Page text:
Traditional healingand westerns health care: a case against formal integration
V. Edward Bates
The holistic health movement has the potential for improving health care for all Americans. It also has the potential for descending upon Indian people with unexpected consequences. Traditional healing practices may become imperiled when, under the guise of holistic health, public health officials and health care workers (HCW)1, who dominate the services and bureaucratic processes, underwrite third-party payments and training for medicine persons. These processes potentially can subvert individualized spiritual services into a standard item of health care. None of the changes or preceding movements impacting Indian health over the past 30 years has presented such a risky challenge to Native American culture.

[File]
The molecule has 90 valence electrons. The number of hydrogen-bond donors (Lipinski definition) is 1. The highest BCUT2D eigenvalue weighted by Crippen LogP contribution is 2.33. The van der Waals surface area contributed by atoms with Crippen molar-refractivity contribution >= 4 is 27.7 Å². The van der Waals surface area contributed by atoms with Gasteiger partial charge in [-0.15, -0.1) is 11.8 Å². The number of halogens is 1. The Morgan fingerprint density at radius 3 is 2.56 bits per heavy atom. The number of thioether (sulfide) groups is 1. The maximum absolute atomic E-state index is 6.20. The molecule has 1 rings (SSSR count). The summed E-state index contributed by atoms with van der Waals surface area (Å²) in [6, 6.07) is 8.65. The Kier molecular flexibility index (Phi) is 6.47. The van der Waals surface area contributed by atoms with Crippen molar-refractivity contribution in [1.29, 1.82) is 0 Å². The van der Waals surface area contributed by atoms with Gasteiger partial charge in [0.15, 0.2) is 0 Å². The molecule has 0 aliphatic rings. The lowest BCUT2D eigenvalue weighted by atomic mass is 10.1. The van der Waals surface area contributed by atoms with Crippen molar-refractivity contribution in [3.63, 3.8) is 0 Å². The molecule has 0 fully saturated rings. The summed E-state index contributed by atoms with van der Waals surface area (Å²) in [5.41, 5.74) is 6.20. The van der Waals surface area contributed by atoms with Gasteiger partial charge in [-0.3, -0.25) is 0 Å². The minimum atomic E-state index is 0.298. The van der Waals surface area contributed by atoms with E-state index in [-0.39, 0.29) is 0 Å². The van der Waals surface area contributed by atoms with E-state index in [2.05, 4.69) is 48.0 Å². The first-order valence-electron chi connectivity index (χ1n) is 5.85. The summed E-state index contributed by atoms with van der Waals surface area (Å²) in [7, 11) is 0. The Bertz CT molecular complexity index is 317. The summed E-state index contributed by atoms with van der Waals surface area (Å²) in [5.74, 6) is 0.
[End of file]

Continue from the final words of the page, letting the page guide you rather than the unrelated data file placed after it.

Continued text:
A review of major societal changes during the past three decades may help to explain why holistic health practices, affecting Indians in particular, are becoming popularized today. Recent history that has altered public attitudes towar Indians might begin with the clinical awareness of ethnic diversity and prejudicial attitudes that were significantly heightened by Adorno (1950) and Allport (1954). Certainly health concerns were highlighted when the Indian Health Service was legislated into existence at about the same time (1955). Remedial programs to address mental health problems, however, would not come into being within IHS for another 15 years.